As such, if it continues on the same path as China, in the same three decades, it will add more than 8 billion tons of carbon into the atmosphere (Martin, 2015). However, basing on the current trend of the country following its adamancy in reducing its dependability on energy as per the Energy Minister's sentiments Mr. Puyish Goyal, it is evident that it will follow China's path. This is against the world's plans of reducing its annual carbon emissions of about 40 billion tons by about 70% by 2050 (Shreya, 2017). This implies that India risk suffering various natural disasters such as long droughts which may cause famine and death of animals. These natural disasters will also affect the food security of individuals throughout the world thus leading to increased malnutrition and hunger across various countries in the world especially in sub-Saharan Africa and other third world nations. Climatic changes also affect the health of most people. The fluctuation in the greenhouse gasses concentration in atmosphere brings a myriad of human health catastrophes. Climate change can also facilitate the spreading of diseases and also the toxic air pollutants which affect the children, elderly and people who might suffer from asthma (Goldman et al., 2013).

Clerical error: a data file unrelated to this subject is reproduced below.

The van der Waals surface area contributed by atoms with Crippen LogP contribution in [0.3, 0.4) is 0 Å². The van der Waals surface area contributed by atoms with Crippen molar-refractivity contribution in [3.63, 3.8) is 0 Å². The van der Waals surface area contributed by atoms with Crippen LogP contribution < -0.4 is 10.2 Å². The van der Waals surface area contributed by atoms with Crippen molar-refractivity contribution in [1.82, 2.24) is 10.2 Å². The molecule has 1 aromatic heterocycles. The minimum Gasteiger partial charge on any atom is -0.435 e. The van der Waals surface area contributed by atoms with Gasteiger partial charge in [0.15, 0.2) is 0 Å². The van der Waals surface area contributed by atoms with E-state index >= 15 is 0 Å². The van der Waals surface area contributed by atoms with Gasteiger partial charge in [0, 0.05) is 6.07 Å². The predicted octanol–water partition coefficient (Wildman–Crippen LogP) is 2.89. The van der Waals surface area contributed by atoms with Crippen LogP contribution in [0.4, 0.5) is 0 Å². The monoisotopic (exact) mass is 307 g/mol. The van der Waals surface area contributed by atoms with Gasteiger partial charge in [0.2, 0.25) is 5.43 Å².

The importance of the inability to sustain carbon emissions by the India is important for the USA for it will be able to offer assistance to India in return building its interests in the country. As such, the USA will offer India loans and grant of which they will be paid back the country through monetary means or other means through which the USA is bound to benefit. This can include the USA getting lenient treatment in relation to its business operation in India whereby it has tough laws that affect foreign business operations. The USA is also setting up nuclear reactors and providing India with solar power panels that are helping it curb its dependability on coal as a source of energy. The solar power panels and the nuclear reactor provide a renewable source of energy which will help India meet its long-term goals in terms of being energy efficient at the same time offsetting its carbon emission burden on the environments (Abramsky, 2010).